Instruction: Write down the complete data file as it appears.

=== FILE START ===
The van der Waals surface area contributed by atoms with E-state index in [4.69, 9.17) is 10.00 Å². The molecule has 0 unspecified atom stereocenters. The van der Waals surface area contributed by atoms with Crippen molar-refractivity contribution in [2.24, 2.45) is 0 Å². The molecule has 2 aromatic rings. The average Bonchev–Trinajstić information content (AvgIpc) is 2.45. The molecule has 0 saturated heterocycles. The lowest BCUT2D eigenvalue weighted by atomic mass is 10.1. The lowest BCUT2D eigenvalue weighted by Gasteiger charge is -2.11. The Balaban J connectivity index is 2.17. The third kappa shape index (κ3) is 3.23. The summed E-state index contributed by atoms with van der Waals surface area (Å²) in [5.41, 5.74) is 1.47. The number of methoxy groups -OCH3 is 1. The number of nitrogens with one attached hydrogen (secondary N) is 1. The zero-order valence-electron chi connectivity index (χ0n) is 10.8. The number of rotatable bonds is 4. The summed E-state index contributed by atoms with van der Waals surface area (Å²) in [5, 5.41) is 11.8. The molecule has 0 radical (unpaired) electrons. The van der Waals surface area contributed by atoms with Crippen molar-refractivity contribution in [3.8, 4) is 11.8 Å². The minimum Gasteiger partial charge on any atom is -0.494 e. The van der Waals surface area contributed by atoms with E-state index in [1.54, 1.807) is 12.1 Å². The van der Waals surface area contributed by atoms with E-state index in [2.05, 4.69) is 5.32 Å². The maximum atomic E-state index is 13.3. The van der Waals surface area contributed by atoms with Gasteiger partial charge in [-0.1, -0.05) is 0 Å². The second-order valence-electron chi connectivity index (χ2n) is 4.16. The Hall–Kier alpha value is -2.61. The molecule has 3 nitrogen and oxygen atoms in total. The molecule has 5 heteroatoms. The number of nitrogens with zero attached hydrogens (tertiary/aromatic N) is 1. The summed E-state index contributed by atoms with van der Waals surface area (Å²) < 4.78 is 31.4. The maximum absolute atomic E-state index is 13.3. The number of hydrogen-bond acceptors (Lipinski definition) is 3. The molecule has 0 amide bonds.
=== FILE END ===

The van der Waals surface area contributed by atoms with E-state index in [4.69, 9.17) is 10.00 Å². The molecule has 0 unspecified atom stereocenters. The van der Waals surface area contributed by atoms with Crippen molar-refractivity contribution in [2.24, 2.45) is 0 Å². The molecule has 2 aromatic rings. The average Bonchev–Trinajstić information content (AvgIpc) is 2.45. The molecule has 0 saturated heterocycles. The lowest BCUT2D eigenvalue weighted by atomic mass is 10.1. The lowest BCUT2D eigenvalue weighted by Gasteiger charge is -2.11. The Balaban J connectivity index is 2.17. The third kappa shape index (κ3) is 3.23. The summed E-state index contributed by atoms with van der Waals surface area (Å²) in [5.41, 5.74) is 1.47. The number of methoxy groups -OCH3 is 1. The number of nitrogens with one attached hydrogen (secondary N) is 1. The zero-order valence-electron chi connectivity index (χ0n) is 10.8. The number of rotatable bonds is 4. The summed E-state index contributed by atoms with van der Waals surface area (Å²) in [5, 5.41) is 11.8. The molecule has 0 radical (unpaired) electrons. The van der Waals surface area contributed by atoms with Crippen molar-refractivity contribution in [3.8, 4) is 11.8 Å². The minimum Gasteiger partial charge on any atom is -0.494 e. The van der Waals surface area contributed by atoms with E-state index in [1.54, 1.807) is 12.1 Å². The van der Waals surface area contributed by atoms with E-state index in [2.05, 4.69) is 5.32 Å². The maximum atomic E-state index is 13.3. The van der Waals surface area contributed by atoms with Gasteiger partial charge in [-0.1, -0.05) is 0 Å². The second-order valence-electron chi connectivity index (χ2n) is 4.16. The Hall–Kier alpha value is -2.61. The molecule has 3 nitrogen and oxygen atoms in total. The molecule has 5 heteroatoms. The number of nitrogens with zero attached hydrogens (tertiary/aromatic N) is 1. The summed E-state index contributed by atoms with van der Waals surface area (Å²) < 4.78 is 31.4. The maximum absolute atomic E-state index is 13.3. The number of hydrogen-bond acceptors (Lipinski definition) is 3. The molecule has 0 amide bonds.